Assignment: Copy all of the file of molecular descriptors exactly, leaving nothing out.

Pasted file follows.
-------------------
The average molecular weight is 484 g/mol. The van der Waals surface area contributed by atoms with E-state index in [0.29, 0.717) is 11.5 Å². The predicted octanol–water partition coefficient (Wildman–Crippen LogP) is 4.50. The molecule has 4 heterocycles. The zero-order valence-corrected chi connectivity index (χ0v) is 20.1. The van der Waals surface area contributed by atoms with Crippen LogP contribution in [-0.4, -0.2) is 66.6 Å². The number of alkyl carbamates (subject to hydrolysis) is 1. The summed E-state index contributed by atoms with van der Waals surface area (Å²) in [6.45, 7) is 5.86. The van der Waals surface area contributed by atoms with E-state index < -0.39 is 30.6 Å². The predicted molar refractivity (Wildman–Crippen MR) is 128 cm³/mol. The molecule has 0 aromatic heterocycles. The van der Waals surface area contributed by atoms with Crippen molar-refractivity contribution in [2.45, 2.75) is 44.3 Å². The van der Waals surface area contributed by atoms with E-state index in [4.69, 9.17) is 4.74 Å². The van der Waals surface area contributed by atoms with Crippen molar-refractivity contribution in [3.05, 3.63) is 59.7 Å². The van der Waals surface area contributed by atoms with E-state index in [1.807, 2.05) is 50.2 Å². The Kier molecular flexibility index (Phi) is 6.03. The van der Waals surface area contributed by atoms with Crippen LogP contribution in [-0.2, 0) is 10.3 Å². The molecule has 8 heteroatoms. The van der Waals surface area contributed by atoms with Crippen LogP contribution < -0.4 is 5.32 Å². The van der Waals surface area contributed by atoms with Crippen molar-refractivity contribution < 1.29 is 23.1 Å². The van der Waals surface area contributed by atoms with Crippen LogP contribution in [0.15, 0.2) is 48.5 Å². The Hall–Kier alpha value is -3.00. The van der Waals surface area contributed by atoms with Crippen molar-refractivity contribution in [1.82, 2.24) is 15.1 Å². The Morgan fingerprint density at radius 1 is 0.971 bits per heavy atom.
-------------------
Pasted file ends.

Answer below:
The average molecular weight is 484 g/mol. The van der Waals surface area contributed by atoms with E-state index in [0.29, 0.717) is 11.5 Å². The predicted octanol–water partition coefficient (Wildman–Crippen LogP) is 4.50. The molecule has 4 heterocycles. The zero-order valence-corrected chi connectivity index (χ0v) is 20.1. The van der Waals surface area contributed by atoms with Crippen LogP contribution in [-0.4, -0.2) is 66.6 Å². The number of alkyl carbamates (subject to hydrolysis) is 1. The summed E-state index contributed by atoms with van der Waals surface area (Å²) in [6.45, 7) is 5.86. The van der Waals surface area contributed by atoms with E-state index < -0.39 is 30.6 Å². The predicted molar refractivity (Wildman–Crippen MR) is 128 cm³/mol. The molecule has 0 aromatic heterocycles. The van der Waals surface area contributed by atoms with Crippen molar-refractivity contribution in [2.45, 2.75) is 44.3 Å². The van der Waals surface area contributed by atoms with E-state index in [4.69, 9.17) is 4.74 Å². The van der Waals surface area contributed by atoms with Crippen molar-refractivity contribution in [3.05, 3.63) is 59.7 Å². The van der Waals surface area contributed by atoms with E-state index in [1.807, 2.05) is 50.2 Å². The Kier molecular flexibility index (Phi) is 6.03. The van der Waals surface area contributed by atoms with Crippen LogP contribution in [-0.2, 0) is 10.3 Å². The molecule has 8 heteroatoms. The van der Waals surface area contributed by atoms with Crippen LogP contribution < -0.4 is 5.32 Å². The van der Waals surface area contributed by atoms with Crippen molar-refractivity contribution < 1.29 is 23.1 Å². The van der Waals surface area contributed by atoms with Crippen LogP contribution in [0.15, 0.2) is 48.5 Å². The Hall–Kier alpha value is -3.00. The van der Waals surface area contributed by atoms with Crippen molar-refractivity contribution in [1.82, 2.24) is 15.1 Å². The Morgan fingerprint density at radius 1 is 0.971 bits per heavy atom.